Former Pakistani prime minister Benazir Bhutto said on Wednesday she had postponed a planned trip to Dubai because of rumours that President Pervez Musharraf may impose a state of emergency.
Bhutto returned to Pakistan from eight years in self-exile on October 18. Hours later, her homecoming parade in the southern city of Karachi was targeted by a suicide bombing that killed 139 people.
"I have postponed my plans to go to Dubai to see my family and children after rumours and speculations about an emergency in Pakistan," Bhutto told a news conference at her home in Karachi.
"I consulted with party officials and decided to stay," she said.
Bhutto said the emergency rumours were in connection with a Supreme Court decision expected later this week on whether military ruler Pervez Musharraf's victory in an October 6 presidential election was valid.
Musharraf, a key US ally who seized power in a bloodless coup in 1999, had pledged to step down as army chief by November 15 if he won the election but has not said what he would do if the court overturns his victory.
Bhutto said her decision to postpone her visit was "due to rumours of the possible imposition of an emergency in view of the pending cases before the Supreme Court about General Musharraf's elections."
There was no immediate reaction from the government on Bhutto's comments.
Musharraf nearly put Pakistan under a state of emergency in August amid a wave of Islamist violence and mounting political turmoil, including a bruising confrontation with Pakistan's chief justice.
The Karachi bombings have further raised the political temperature, and allegations by Bhutto have thrown into doubt a possible power-sharing deal between her and Musharraf.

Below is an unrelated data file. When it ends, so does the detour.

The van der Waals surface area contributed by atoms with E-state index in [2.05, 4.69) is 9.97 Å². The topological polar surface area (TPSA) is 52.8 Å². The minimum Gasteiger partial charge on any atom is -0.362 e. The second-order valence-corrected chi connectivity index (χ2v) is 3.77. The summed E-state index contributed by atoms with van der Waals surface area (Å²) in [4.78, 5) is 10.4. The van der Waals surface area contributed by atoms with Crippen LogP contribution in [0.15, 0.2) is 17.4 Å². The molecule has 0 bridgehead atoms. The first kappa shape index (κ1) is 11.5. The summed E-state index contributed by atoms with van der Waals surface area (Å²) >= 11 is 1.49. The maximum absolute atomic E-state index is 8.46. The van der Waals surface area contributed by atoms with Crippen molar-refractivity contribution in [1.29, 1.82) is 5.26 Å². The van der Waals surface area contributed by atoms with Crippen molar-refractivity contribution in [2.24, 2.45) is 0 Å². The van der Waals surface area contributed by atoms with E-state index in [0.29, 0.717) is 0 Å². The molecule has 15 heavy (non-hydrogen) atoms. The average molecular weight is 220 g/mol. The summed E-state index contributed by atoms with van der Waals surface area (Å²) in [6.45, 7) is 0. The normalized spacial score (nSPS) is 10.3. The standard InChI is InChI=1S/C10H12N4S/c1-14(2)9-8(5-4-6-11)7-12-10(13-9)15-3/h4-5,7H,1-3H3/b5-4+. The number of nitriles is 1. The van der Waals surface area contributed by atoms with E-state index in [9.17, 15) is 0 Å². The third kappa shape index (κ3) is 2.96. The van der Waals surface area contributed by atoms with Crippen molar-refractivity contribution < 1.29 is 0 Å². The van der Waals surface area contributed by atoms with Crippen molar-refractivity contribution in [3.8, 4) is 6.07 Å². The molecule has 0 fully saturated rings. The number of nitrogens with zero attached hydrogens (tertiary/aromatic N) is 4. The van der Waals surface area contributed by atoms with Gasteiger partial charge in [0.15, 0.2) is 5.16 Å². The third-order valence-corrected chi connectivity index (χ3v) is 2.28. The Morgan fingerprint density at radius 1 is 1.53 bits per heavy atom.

Bhutto on Wednesday welcomed a move by chief justice Iftikhar Muhammad Chaudhry to conduct an inquiry into the attacks, after the judge expressed impatience with the slow pace of the police investigation.
"We would welcome the SC's move... and reject the government-formed inquiry because we believe it would be inadequate and devoid of foreign expertise," Bhutto said.
Bhutto has alleged that rogue security and government officials were involved in the attack and called on the US Federal Bureau of Investigation and Britain's Scotland Yard to be allowed to take part in the probe.
The government has rejected calls for foreign help in the investigation.
The two-time premier's Pakistan People's Party had earlier said she was likely to fly to Dubai, where her husband Asif Ali Zardari, her three children and her mother are based.
A party official in the Gulf emirate had said she was due to arrive on Wednesday evening, while officials in Pakistan were more circumspect.
Bhutto fled Pakistan in 1999 to avoid a raft of corruption charges that she said were politically motivated.
The government recently gave her an amnesty to allow her to return and pave the way for power-sharing with Musharraf, although neither side has commented on the likelihood of that happening since the bombings.